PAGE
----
By Joy Bergmann
When ordering in via an online portal like Seamless, who is responsible for the behavior of the delivery guy? The restaurant? Seamless? Like many relationships spawned by the digital age, it’s complicated. So learned the CB7 Business & Consumer Issues Committee at its Wednesday night meeting.
Attorney Meagan Jaglowski from GrubHub, parent company of Seamless, responded to concerns sparked by a recent confrontation Committee co-chair George Zeppenfeldt-Cestero had with a delivery person not wearing an identifying vest, but carrying bags emblazoned with the Seamless logo. Delivery bicyclists have to wear vests with the names of their restaurants on the back (like the one at right), so if they break rules their employers can be held responsible.
Jaglowski said that – up until very recently – restaurants that signed up with online ordering systems like Grubhub would be responsible for finding and managing their own delivery people. GrubHub might provide restaurants with logo-laden bags and vests as marketing giveaways, she said, but, “it’s discretionary for [restaurants] to adopt them.”
But Jaglowski said GrubHub is modifying its NYC business model and offering its own team of delivery people to be used by restaurants who do not wish to manage cyclists. Because such GrubHub cyclists would serve multiple restaurants, a particular restaurant would not be identified on their vests.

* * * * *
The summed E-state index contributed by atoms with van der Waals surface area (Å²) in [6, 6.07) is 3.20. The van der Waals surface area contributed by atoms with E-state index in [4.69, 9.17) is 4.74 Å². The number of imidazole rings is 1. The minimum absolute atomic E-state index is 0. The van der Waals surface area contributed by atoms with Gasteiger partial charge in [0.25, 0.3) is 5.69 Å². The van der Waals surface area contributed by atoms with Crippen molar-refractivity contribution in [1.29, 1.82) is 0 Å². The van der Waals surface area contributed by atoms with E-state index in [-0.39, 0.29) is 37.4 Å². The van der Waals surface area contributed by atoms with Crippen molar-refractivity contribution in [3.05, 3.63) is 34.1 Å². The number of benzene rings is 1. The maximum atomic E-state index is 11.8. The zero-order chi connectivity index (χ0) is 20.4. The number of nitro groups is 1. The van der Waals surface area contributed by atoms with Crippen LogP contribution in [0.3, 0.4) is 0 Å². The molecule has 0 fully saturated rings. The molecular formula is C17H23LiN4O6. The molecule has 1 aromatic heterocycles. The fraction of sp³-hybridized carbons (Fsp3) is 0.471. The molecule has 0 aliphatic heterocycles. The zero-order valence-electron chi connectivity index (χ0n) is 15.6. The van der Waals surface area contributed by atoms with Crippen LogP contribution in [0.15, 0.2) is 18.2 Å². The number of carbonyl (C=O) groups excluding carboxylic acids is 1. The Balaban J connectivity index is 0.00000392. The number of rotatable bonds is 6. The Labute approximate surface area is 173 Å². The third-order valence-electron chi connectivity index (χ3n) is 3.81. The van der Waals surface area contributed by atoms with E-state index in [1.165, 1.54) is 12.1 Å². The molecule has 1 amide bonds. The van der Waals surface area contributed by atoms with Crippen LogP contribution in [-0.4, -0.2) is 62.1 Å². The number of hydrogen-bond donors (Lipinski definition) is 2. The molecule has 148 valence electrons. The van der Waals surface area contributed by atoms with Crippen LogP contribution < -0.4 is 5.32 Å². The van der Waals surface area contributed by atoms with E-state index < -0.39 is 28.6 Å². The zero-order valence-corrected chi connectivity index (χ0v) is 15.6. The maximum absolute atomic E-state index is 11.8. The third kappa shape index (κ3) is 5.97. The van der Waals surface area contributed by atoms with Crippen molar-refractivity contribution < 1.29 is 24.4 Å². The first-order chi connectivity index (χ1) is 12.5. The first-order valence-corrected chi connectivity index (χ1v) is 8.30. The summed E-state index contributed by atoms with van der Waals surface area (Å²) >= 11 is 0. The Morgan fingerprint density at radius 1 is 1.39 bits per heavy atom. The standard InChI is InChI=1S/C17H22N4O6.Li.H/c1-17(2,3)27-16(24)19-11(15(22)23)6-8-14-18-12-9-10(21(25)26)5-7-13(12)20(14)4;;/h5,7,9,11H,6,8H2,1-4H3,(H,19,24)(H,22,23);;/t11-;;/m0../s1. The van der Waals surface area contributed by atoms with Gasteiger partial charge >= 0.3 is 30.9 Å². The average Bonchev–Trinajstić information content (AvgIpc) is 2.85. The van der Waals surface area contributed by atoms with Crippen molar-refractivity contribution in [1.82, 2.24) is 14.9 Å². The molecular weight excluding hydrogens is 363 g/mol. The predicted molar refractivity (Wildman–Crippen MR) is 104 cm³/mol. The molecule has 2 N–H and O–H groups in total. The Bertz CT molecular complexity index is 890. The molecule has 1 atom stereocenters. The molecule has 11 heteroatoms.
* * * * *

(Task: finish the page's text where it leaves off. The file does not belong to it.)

Zeppenfeldt-Cestero said CB7 has helped pioneer the DOT rules governing commercial cyclists, including the rule that they identify the restaurant they work for on their vest. “We were ahead of the curve on these issues,” he said.
Emphasis on “were.” The rules were adopted in 2012, a veritable Stone Age in the new “gig economy” typified by Door Dash and distinguished by the relationship such services have with their delivery drivers and cyclists: independent contractors, not employees.
Committee co-chair Michele Parker read an email from DOT confirming that, “Seamless [GrubHub] does not have to put restaurants’ names on their vests.”
According to a GrubHub media rep, nothing forbids its contractors from simultaneously logging into several services they might choose to deliver for, setting up a scenario where one delivery guy may make runs for Caviar, Door Dash and Seamless in a given hour.
Board members emphasized the need for GrubHub and others to find a way to visually ID their delivery independent contractors. “We’re not trying to put anyone in harm’s way,” said Jaglowski.
Several local restaurateurs said online ordering had been a boon to their businesses. Safety remains a concern and customers have a role to play, said Michele Casadei Massari from Piccolo Café, “We have to be more understanding as consumers and quit demanding dinner in 15 minutes.”
By the end, Luca Di Pietro appeared undecided about offering delivery from his Taralucci E Vino, asking the million-dollar question, “So who’s liable?”
Given the litigation surrounding Uber drivers’ classification as employees under California law, but independent contractors elsewhere, we non-lawyers at WSR are taking the 5th on that one.